Argentine black and white tegu description
Argentine black and white tegu black and white tegus are large lizards that can reach nearly five feet in length. They have a mottled black and white coloration that often is arranged into a banding pattern across the back and tail. Hatchlings display similar markings, but typically have bright green heads. The green coloration fades after they reach about one month of age. In both its native and introduced range, the Argentine black and white tegu is found in savannas and disturbed habitats such as forest clearings, roadsides and fence rows. They are terrestrial lizards that rarely climb more than a few feet off the ground, but they are strong swimmers. Tegus can tolerate marine and freshwater habitats, such as flooded marshes. During winter months, tegus retreat into burrows while they undergo a hibernation-like period known as brumation. In south Florida, they typically begin to emerge from their burrows in February. Tegu breeding in Florida begins in early spring. Female tegus reach reproductive maturity after their second year of brumation or when they are about 12 inches long from the tip of the nose to the base of the tail. They lay an average of 35 eggs per year. Females construct nests of dried vegetation, often at the base of trees, in clumps of tall grass or in burrows. Eggs incubate for approximately 60 days and require stable temperatures for successful hatching. After hatching, juvenile tegus grow quickly. Tegus may live up to 20 years.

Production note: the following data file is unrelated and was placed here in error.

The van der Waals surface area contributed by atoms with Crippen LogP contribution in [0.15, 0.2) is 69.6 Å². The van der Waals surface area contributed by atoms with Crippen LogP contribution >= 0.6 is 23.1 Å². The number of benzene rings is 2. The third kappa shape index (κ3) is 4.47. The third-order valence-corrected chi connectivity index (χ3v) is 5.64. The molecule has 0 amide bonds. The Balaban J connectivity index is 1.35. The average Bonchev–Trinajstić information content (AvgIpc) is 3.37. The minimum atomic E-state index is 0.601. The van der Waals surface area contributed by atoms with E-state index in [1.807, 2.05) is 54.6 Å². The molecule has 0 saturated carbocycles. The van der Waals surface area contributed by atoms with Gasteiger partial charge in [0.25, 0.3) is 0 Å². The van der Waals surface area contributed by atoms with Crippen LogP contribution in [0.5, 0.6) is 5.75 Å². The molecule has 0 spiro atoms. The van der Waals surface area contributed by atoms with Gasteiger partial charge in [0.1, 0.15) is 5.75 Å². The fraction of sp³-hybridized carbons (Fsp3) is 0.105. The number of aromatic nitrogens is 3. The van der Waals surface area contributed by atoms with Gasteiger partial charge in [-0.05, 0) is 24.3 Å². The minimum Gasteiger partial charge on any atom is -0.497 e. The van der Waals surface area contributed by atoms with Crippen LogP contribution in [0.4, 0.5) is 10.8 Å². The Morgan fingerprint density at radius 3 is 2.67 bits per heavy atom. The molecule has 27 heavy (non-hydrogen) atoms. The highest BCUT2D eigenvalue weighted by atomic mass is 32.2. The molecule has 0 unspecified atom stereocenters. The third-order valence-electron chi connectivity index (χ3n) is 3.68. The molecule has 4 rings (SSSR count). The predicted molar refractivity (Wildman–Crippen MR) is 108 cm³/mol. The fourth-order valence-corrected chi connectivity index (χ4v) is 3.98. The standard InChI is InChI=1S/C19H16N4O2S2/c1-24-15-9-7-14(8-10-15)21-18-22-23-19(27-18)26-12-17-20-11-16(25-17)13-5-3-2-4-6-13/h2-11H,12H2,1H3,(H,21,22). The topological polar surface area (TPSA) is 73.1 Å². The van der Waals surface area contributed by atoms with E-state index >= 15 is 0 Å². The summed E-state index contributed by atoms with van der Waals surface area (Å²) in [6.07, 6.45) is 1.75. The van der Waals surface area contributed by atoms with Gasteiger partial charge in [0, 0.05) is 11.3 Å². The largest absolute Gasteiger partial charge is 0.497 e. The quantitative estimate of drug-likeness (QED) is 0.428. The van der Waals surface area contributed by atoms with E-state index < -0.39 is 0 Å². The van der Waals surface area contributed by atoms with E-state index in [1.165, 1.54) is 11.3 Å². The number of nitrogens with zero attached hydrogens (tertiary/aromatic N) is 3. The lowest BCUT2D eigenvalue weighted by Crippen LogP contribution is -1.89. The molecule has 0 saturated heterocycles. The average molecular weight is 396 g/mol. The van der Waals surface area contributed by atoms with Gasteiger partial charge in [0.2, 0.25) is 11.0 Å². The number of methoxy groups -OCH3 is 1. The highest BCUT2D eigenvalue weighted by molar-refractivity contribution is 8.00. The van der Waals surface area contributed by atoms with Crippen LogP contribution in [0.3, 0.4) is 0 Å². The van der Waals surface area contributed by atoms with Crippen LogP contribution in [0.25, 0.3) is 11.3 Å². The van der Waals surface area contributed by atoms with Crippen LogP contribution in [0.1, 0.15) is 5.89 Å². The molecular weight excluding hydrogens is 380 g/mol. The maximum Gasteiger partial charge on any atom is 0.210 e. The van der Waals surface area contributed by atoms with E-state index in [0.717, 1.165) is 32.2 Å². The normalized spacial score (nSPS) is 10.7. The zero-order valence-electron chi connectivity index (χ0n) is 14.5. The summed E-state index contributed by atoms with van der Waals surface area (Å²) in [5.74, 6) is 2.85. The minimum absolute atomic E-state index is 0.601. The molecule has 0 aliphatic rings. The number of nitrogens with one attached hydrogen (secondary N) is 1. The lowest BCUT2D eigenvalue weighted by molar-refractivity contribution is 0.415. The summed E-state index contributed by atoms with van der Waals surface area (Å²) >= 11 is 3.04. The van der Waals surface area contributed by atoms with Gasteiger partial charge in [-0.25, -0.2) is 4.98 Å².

Tegus have an omnivorous diet and consume fruits, eggs, insects, and small animals including reptiles and rodents. They are efficient egg predators that will consume the eggs of ground-nesting birds and reptiles. They may also consume pet food that has been left outdoors. Tegus are known egg-eaters and in Florida, they have been documented consuming American alligator eggs. They may also impact other ground-nesting native wildlife such as the gopher tortoise, American crocodile, sea turtles and ground-nesting birds. Tegus have also consumed gopher tortoise hatchlings in Florida.
Specie; Argentine black and white tegu
Age; 29 months
Preferred Diet; Fruits, eggs, insects, and small animals including reptiles and rodents